SQL Server Slowly Changing Dimensions

Pre-requisite: Understand what a dimension in a datawarehouse means

Nothing in life is for permanent. The same applies to the underlying data at your data warehouse or data marts. In the following text I wish to highlight one of the brilliant aspects of data upserts (INSERT and/or UPDATE). The information provided will elaborate more about the Slowly Changing Dimension or commonly attributed as SCD and its types.

To begin with, there exist 6 different types of SCD implementation that are possible on any enterprise DW implementation. Though, it is rare to experience a SCD type beyond type 3.

Let’s take this in parts, so as to not burden you with lots and lots of information. In the part 1 of the series I will take Type 0, Type 1, Type 2 and Type 3.

In the follow up section, I plan to take Type 4, Type 6 and lastly the Combining type.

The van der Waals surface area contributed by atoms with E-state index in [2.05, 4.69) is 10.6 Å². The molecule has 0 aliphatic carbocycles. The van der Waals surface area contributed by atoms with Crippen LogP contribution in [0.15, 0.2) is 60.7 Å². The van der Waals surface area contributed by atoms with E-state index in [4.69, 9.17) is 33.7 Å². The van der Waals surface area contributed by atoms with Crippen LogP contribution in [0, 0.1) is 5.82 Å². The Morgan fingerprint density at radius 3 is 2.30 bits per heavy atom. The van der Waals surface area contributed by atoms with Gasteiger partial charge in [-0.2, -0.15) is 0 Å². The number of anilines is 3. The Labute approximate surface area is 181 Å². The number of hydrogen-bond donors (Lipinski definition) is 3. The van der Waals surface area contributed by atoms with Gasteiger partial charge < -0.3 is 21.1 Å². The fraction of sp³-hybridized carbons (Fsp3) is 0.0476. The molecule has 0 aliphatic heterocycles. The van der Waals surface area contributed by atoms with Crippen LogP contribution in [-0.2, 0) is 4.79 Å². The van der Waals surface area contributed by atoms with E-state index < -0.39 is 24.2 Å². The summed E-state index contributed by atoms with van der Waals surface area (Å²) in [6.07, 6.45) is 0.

TypeDescription
Type 0Fixed. No history preservation
Type 1Overwrite old data with new data
Type 2Create new record by tuple versioning
Type 3Maintain change data in a separate column
Type 4Maintain change in a separate history table
Type 6Concept derived using Type 1,2 and 3
Combining TypeA combination of transformation on the underlying dimension data

Type 0

The dimension data is assumed to be fixed i.e. the data will never change. Any change data will be ignored and will not be validated.

Specific scenario:

Earlier:

Natural KeySales Person IDFirst NameLast NameState
S1234561234RaunakJhawarMH

Now: